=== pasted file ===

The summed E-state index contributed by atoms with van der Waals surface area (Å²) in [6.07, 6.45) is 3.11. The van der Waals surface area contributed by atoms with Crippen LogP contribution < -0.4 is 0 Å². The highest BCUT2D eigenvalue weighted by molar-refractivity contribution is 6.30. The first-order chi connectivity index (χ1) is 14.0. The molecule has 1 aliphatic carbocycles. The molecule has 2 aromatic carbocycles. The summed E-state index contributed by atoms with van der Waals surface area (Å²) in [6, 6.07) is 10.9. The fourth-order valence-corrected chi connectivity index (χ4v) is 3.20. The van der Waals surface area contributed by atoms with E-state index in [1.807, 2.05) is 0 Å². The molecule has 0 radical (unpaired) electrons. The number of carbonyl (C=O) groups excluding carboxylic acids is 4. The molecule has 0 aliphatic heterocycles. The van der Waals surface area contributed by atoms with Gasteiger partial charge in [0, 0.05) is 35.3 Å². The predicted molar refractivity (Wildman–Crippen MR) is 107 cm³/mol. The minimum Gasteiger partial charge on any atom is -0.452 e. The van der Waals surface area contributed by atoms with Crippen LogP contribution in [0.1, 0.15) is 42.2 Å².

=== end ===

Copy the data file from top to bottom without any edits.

The summed E-state index contributed by atoms with van der Waals surface area (Å²) in [6.07, 6.45) is 3.11. The van der Waals surface area contributed by atoms with Crippen LogP contribution < -0.4 is 0 Å². The highest BCUT2D eigenvalue weighted by molar-refractivity contribution is 6.30. The first-order chi connectivity index (χ1) is 14.0. The molecule has 1 aliphatic carbocycles. The molecule has 2 aromatic carbocycles. The summed E-state index contributed by atoms with van der Waals surface area (Å²) in [6, 6.07) is 10.9. The fourth-order valence-corrected chi connectivity index (χ4v) is 3.20. The van der Waals surface area contributed by atoms with E-state index in [1.807, 2.05) is 0 Å². The molecule has 0 radical (unpaired) electrons. The number of carbonyl (C=O) groups excluding carboxylic acids is 4. The molecule has 0 aliphatic heterocycles. The van der Waals surface area contributed by atoms with Gasteiger partial charge in [0, 0.05) is 35.3 Å². The predicted molar refractivity (Wildman–Crippen MR) is 107 cm³/mol. The minimum Gasteiger partial charge on any atom is -0.452 e. The van der Waals surface area contributed by atoms with Crippen LogP contribution in [0.1, 0.15) is 42.2 Å².